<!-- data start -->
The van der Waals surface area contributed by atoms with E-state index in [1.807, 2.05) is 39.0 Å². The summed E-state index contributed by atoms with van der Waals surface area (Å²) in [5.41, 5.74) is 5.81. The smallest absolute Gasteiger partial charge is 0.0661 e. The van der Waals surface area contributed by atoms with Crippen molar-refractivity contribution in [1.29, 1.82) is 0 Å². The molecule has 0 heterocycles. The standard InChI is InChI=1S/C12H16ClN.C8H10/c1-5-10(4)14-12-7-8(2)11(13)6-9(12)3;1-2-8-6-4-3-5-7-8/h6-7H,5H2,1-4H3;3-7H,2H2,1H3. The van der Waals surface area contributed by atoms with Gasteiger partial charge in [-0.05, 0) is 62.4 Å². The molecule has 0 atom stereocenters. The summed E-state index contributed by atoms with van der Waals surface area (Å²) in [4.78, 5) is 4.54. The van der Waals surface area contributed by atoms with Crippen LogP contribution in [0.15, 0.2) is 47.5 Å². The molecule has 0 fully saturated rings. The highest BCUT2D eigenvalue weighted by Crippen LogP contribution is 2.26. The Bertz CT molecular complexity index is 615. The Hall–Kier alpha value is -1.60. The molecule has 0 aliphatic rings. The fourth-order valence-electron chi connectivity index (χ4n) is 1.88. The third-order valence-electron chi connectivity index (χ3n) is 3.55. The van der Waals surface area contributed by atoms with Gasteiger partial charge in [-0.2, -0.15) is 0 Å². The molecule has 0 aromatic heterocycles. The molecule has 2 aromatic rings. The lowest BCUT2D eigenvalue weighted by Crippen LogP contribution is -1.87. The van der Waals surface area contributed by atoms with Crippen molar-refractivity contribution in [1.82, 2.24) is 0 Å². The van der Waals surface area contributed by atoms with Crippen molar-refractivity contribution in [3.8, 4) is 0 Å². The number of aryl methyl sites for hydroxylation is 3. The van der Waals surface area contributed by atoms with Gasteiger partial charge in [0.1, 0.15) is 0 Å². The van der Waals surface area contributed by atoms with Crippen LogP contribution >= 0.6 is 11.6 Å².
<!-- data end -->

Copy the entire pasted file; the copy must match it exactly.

The van der Waals surface area contributed by atoms with E-state index in [1.807, 2.05) is 39.0 Å². The summed E-state index contributed by atoms with van der Waals surface area (Å²) in [5.41, 5.74) is 5.81. The smallest absolute Gasteiger partial charge is 0.0661 e. The van der Waals surface area contributed by atoms with Crippen molar-refractivity contribution in [1.29, 1.82) is 0 Å². The molecule has 0 heterocycles. The standard InChI is InChI=1S/C12H16ClN.C8H10/c1-5-10(4)14-12-7-8(2)11(13)6-9(12)3;1-2-8-6-4-3-5-7-8/h6-7H,5H2,1-4H3;3-7H,2H2,1H3. The van der Waals surface area contributed by atoms with Gasteiger partial charge in [-0.05, 0) is 62.4 Å². The molecule has 0 atom stereocenters. The summed E-state index contributed by atoms with van der Waals surface area (Å²) in [4.78, 5) is 4.54. The van der Waals surface area contributed by atoms with Crippen LogP contribution in [0.15, 0.2) is 47.5 Å². The molecule has 0 fully saturated rings. The highest BCUT2D eigenvalue weighted by Crippen LogP contribution is 2.26. The Bertz CT molecular complexity index is 615. The Hall–Kier alpha value is -1.60. The molecule has 0 aliphatic rings. The fourth-order valence-electron chi connectivity index (χ4n) is 1.88. The third-order valence-electron chi connectivity index (χ3n) is 3.55. The van der Waals surface area contributed by atoms with Gasteiger partial charge in [-0.2, -0.15) is 0 Å². The molecule has 0 aromatic heterocycles. The molecule has 2 aromatic rings. The lowest BCUT2D eigenvalue weighted by Crippen LogP contribution is -1.87. The van der Waals surface area contributed by atoms with Crippen molar-refractivity contribution in [1.82, 2.24) is 0 Å². The van der Waals surface area contributed by atoms with Crippen molar-refractivity contribution in [3.8, 4) is 0 Å². The number of aryl methyl sites for hydroxylation is 3. The van der Waals surface area contributed by atoms with Gasteiger partial charge in [0.1, 0.15) is 0 Å². The van der Waals surface area contributed by atoms with Crippen LogP contribution >= 0.6 is 11.6 Å².